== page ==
The Internal Revenue Service processes millions of tax returns each year. One mistake taxpayers make is failing to sign their tax returns. A taxpayer who has forgotten to sign her return will experience a delay in return processing but will be given an opportunity to correct the error.
Validating Form 1040
The IRS does not consider a taxpayer’s Form 1040 to be a valid return unless it is signed. If it is a joint return, both spouses must sign it. The IRS will not process a return that is not properly signed because it will be considered invalid.
Spouse Unable to Sign
A married taxpayer filing a joint return may need his spouse to sign the return if he has a medical condition that prevents him from signing. The signing taxpayer should sign her spouse’s name followed by the word “by,” then her own signature, followed by the word “wife” (or “husband,” if the situation is reversed). The return must include a statement with the form number, the tax year, assurance that the nonsigning spouse has agreed to the signing spouse’s signing in his place and the condition preventing the nonsigning spouse from signing. A married taxpayer who cannot sign for reasons other than medical reasons may grant his spouse a power of attorney. The power of attorney would give the signing spouse authority to sign the return. If your spouse passed away during the tax year, you should sign for the deceased spouse and immediately follow the signature by writing the phrase “filing as surviving spouse.”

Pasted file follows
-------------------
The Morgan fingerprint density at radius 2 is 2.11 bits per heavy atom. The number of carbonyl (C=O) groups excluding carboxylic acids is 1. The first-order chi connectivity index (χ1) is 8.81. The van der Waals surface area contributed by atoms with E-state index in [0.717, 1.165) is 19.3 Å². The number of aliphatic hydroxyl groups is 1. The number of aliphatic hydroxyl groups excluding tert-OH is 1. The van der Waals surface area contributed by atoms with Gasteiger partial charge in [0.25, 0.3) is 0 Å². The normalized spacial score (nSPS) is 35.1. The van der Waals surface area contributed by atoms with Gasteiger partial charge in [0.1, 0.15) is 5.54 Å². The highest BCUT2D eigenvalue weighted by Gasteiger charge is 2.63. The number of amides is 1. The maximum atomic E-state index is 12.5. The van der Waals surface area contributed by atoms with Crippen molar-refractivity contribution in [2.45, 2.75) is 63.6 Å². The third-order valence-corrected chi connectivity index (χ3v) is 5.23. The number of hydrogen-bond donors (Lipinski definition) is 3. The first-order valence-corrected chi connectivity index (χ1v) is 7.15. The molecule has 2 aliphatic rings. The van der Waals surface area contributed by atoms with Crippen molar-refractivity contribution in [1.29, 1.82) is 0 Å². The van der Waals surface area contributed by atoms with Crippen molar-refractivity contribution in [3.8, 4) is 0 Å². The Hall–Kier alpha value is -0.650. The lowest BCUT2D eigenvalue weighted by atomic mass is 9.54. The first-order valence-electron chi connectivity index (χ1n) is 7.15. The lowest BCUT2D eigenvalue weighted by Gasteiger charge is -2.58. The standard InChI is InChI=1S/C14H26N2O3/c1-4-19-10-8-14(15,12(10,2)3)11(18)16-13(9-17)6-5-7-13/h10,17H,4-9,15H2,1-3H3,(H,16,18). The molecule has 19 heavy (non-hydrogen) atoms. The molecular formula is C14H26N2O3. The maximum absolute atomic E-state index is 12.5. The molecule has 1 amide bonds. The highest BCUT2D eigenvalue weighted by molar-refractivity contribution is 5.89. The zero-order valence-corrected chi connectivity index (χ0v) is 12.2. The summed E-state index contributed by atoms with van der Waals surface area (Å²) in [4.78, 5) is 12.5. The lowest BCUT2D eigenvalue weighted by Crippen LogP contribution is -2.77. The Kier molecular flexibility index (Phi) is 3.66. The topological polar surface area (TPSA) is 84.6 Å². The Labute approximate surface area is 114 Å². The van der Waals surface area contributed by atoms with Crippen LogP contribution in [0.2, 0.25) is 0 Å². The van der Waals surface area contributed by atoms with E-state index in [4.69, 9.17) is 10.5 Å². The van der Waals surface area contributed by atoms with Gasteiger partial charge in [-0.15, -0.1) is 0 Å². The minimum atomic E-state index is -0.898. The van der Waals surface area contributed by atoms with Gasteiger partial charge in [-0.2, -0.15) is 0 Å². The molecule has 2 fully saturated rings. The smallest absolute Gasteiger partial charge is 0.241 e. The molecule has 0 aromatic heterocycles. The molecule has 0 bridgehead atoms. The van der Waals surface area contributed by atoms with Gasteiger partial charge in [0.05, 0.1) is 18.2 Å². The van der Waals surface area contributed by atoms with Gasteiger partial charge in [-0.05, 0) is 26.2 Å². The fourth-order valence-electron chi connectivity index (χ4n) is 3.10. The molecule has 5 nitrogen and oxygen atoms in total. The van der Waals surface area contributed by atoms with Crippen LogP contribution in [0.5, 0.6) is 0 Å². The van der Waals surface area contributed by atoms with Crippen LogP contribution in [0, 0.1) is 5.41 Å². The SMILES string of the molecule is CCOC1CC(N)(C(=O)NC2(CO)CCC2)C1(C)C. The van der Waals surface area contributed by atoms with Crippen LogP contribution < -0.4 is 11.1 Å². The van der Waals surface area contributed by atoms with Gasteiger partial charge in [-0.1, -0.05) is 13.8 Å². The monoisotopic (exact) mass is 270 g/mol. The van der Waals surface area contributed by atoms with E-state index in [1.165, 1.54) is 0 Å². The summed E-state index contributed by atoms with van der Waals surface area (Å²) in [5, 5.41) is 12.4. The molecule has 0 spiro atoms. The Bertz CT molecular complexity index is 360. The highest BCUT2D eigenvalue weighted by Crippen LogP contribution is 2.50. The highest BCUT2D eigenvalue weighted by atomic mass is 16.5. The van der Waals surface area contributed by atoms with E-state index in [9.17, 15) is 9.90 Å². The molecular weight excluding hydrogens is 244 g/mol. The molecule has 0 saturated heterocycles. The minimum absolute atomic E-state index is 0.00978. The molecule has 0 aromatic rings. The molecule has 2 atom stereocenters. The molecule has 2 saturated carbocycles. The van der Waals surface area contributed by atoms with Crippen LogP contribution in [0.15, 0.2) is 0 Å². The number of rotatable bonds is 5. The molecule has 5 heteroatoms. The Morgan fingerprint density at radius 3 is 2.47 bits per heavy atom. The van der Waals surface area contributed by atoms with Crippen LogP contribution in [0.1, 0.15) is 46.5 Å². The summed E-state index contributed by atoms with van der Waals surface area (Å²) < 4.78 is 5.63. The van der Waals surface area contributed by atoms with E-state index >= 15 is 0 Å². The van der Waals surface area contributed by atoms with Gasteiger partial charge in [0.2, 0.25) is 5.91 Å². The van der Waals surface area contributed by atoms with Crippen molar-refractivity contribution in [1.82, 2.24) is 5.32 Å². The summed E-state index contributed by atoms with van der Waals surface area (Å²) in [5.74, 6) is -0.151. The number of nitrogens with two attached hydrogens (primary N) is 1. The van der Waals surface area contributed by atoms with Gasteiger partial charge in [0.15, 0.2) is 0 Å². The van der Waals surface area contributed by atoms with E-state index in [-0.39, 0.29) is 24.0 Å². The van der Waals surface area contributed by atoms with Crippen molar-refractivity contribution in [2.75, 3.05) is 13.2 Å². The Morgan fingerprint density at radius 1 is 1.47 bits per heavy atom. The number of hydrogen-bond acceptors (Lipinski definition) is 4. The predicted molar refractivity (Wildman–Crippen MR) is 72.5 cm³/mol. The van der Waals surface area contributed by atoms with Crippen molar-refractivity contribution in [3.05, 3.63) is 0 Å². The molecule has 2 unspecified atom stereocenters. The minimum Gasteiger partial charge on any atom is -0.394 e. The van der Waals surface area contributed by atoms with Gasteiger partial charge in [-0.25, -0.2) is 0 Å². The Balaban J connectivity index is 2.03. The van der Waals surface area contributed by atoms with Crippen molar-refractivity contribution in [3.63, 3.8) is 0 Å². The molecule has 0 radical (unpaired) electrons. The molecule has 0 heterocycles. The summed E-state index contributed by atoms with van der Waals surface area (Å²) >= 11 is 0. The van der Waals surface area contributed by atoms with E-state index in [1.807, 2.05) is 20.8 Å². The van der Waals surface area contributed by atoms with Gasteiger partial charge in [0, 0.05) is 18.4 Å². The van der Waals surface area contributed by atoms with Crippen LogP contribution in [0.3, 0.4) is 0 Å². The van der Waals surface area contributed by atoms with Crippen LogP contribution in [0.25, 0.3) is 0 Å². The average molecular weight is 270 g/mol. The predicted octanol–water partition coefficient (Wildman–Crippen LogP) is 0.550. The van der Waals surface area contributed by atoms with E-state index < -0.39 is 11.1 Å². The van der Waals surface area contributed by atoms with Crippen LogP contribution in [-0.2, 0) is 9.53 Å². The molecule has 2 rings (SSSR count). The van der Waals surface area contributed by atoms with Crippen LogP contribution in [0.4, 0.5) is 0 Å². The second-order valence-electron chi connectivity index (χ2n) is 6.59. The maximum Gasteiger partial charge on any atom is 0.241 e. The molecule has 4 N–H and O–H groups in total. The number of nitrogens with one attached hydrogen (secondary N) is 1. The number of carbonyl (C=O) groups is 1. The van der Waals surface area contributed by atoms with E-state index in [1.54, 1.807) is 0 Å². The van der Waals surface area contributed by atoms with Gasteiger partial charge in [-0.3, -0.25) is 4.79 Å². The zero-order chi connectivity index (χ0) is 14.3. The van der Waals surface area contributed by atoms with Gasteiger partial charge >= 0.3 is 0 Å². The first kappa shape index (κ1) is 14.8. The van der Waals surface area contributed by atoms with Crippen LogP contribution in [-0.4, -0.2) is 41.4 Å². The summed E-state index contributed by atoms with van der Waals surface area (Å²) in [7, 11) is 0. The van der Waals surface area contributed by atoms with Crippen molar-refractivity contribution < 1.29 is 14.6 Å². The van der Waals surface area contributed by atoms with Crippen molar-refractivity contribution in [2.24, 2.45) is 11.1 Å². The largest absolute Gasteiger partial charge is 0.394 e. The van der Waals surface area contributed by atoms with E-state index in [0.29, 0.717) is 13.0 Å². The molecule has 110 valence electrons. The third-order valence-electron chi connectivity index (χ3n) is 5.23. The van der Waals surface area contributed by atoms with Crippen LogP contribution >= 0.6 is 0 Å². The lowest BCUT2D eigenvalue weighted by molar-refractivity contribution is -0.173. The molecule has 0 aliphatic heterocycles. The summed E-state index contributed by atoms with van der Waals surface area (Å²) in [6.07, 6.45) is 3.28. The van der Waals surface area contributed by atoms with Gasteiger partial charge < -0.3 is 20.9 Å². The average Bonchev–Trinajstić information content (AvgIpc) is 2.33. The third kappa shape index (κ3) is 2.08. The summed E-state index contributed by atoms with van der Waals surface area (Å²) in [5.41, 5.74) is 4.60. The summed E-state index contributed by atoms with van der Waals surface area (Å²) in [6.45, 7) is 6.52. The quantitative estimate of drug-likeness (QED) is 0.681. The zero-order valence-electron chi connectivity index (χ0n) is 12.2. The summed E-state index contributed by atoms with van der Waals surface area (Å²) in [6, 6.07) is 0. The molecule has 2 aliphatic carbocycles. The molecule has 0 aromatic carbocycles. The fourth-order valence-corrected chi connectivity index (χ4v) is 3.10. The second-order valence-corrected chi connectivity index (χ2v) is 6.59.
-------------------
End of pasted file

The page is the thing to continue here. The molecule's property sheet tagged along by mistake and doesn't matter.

Child Unable to Sign
The parent or guardian may sign the tax return of a minor child who is unable to sign. The parent or guardian should sign the child’s name followed by the word “by,” then by the parent or guardian’s signature and finally indicate the relationship of the parent to the child.
Unsigned Tax Returns
If a taxpayer has failed to sign a tax return, the IRS will send the taxpayer a notice that the return was not signed. The notice may have a place for the tax payer to sign, in lieu of signing the tax return. The return will not be processed until after the notice or the return has been signed.
Alex Booker began writing articles for various websites in 2010. He is an accomplished accountant specializing in taxation and nonprofits. Booker holds a bachelor's degree in business administration with an emphasis in accounting from the University of South Carolina and a Master of Business Administration from Southern Wesleyan University.